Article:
Will Lester, longtime AP journalist in South Carolina, Florida and Washington, dies at age 71
COLUMBIA, S.C. (AP) — Will Lester, a longtime reporter and editor for The Associated Press who played a critical role in the news organization’s 2000 election-night decision not to call the presidential race, died Wednesday. He was 71.
According to his family, Lester died unexpectedly at his home in Maryland.
Fellow AP employees held Lester’s good nature in equal measure of esteem with his dedication to covering the news. Executive Editor Julie Pace, who previously served as Washington bureau chief, said Lester “represented the best of AP,” calling him “a dedicated editor who cared deeply about his craft,” as well as “an incredibly kind person who treated everyone with respect and decency.”
A native of Atlanta and a graduate of Emory University, Lester began his decades-long journalism career at The Lancaster News in Lancaster, South Carolina. After a stint at The Columbia Record, he moved to The Associated Press in 1982, serving as a reporter and news editor in the Columbia, South Carolina, office.
After that came his time in AP’s Miami office, where Lester served as news editor before reporting on politics. It was that Florida political expertise that would come to serve both Lester and the AP invaluably after he joined the Washington bureau in 1998.
Former Washington bureau chief Sandy Johnson recalled how Lester’s “critical voice” and in-depth knowledge of Florida politics helped steer AP through the murky waters of the 2000 presidential race between George W. Bush and Al Gore, as television networks called the presidency for Bush and then retracted it.
Lester was part of the AP team that was a finalist for the Pulitzer Prize for Public Service for work on that longest of election nights, an honor Johnson called “a fine legacy for a much-admired colleague.”
Carole Feldman, news editor in Washington, recalled Lester hosting parties on the Chesapeake Bay for AP staff and their families, as well as his commitment to “keeping the Halloween pumpkin we kept on our editing desk filled with candy year round. He regarded the AP as his family, and he demonstrated that every day,” she said.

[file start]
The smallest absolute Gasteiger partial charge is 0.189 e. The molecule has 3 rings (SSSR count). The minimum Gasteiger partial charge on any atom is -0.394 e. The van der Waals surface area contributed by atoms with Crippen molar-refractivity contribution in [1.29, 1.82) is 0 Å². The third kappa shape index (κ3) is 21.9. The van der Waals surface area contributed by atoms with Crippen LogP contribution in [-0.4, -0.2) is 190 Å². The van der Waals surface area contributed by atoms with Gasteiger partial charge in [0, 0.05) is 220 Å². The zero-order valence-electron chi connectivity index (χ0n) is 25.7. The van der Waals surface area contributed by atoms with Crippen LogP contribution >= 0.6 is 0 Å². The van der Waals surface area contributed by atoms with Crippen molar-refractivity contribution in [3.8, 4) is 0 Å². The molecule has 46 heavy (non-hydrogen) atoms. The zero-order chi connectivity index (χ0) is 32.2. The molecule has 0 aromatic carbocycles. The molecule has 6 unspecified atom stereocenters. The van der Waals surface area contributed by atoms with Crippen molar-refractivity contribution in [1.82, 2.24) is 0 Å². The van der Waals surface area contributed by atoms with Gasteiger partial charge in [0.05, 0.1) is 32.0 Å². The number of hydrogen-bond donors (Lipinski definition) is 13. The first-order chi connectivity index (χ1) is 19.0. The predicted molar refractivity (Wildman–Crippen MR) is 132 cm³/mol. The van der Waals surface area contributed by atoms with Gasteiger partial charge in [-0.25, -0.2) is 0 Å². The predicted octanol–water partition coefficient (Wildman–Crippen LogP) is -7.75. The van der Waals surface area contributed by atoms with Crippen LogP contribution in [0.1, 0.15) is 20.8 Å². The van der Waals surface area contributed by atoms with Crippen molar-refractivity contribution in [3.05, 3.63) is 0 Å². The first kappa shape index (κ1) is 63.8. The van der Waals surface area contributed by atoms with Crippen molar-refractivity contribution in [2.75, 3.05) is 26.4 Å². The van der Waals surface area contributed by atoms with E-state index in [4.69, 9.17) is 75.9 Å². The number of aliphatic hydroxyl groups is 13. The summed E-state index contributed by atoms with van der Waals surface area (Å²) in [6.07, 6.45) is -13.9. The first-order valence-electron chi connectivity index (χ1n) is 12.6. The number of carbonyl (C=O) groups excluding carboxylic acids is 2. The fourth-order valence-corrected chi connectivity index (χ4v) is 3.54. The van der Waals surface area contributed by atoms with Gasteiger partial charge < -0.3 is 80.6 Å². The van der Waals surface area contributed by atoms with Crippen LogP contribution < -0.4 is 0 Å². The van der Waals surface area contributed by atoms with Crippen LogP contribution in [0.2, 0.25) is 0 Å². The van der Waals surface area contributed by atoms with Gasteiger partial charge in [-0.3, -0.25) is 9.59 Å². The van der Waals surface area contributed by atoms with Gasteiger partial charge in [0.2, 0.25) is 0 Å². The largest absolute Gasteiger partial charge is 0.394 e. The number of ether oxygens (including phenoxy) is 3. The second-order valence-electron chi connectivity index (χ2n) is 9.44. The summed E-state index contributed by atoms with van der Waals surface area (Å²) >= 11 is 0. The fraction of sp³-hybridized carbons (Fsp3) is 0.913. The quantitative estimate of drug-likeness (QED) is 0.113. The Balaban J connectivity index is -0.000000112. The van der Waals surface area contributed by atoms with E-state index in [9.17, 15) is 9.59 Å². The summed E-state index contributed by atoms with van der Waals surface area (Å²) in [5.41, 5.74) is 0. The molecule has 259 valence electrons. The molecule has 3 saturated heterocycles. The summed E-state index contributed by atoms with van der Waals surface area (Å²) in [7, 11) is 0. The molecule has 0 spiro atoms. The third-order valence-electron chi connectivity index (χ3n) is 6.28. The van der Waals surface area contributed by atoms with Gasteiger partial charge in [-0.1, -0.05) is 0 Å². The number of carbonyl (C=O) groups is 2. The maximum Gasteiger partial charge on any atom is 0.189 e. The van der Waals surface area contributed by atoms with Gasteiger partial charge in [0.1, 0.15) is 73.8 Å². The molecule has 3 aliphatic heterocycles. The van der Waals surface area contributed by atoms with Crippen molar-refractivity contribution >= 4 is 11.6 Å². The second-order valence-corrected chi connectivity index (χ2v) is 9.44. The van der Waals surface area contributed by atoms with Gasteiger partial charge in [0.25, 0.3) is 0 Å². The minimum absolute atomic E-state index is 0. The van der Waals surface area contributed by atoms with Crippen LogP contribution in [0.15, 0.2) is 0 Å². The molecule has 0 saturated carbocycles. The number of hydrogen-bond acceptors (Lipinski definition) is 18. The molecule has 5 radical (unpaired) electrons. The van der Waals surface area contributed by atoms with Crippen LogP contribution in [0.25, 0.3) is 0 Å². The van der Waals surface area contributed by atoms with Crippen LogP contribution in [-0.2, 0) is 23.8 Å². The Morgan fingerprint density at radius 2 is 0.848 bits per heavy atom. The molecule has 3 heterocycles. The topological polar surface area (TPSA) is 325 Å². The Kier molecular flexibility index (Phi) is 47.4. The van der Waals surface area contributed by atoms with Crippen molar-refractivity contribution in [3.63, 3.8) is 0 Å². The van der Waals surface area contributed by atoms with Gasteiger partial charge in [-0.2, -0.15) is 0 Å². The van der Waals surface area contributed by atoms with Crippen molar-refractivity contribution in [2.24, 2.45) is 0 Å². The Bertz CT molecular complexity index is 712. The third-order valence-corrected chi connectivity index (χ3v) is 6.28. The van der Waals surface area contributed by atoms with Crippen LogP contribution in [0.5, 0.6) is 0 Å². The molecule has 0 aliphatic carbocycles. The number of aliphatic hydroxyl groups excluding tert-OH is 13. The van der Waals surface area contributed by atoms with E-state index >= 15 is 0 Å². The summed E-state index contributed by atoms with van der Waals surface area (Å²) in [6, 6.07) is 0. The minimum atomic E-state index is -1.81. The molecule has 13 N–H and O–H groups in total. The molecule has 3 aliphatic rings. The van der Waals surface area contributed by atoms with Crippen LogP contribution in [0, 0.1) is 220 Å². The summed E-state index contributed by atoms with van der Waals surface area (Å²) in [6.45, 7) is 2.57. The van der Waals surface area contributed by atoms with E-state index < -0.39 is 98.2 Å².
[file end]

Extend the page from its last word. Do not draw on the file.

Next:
“Will always had a sense of humor and, better still, perspective when all hell was breaking loose,” said Bruce Smith, a retired AP correspondent in South Carolina who recalled a time when an angry state senator confronted Lester after he had written an unfavorable story.
“Will held up his tape recorder and told him something to the effect of ‘Senator, I have everything you said right here on tape,’ to which the senator sneered ‘Son, your tape — it lies!’”
“Will always laughed about that one,” Smith added.
Anna Johnson, AP’s Washington bureau chief, called him “an extremely kind and generous colleague who always had a nice word to say about the people he worked with.”
Beyond his work covering the news, Lester was remembered for his dedication to supporting fellow journalists. Serving as a co-steward of the Washington shop for the union that represents AP journalists, Lester helped lead efforts to recruit new members and innovate ways to help keep employees engaged with negotiations.
As tributes to him rolled in on social media, many colleagues shared a common refrain, “Will always had my back,” several said. “Will had all of our backs,” replied another.
Lester also helped lead the awards program for the National Press Club, whose president Emily Wilkins said she was “always struck by his passion and dedication to recognizing and honoring the work of his peers.”
Retired AP editor Merrill Hartson perhaps best encapsulated Lester’s multi-faceted talents and dogged sense for news: “When there was a Will, there was a way.”
A private family ceremony will take place at a later date.
Meg Kinnard can be reached at http://twitter.com/MegKinnardAP
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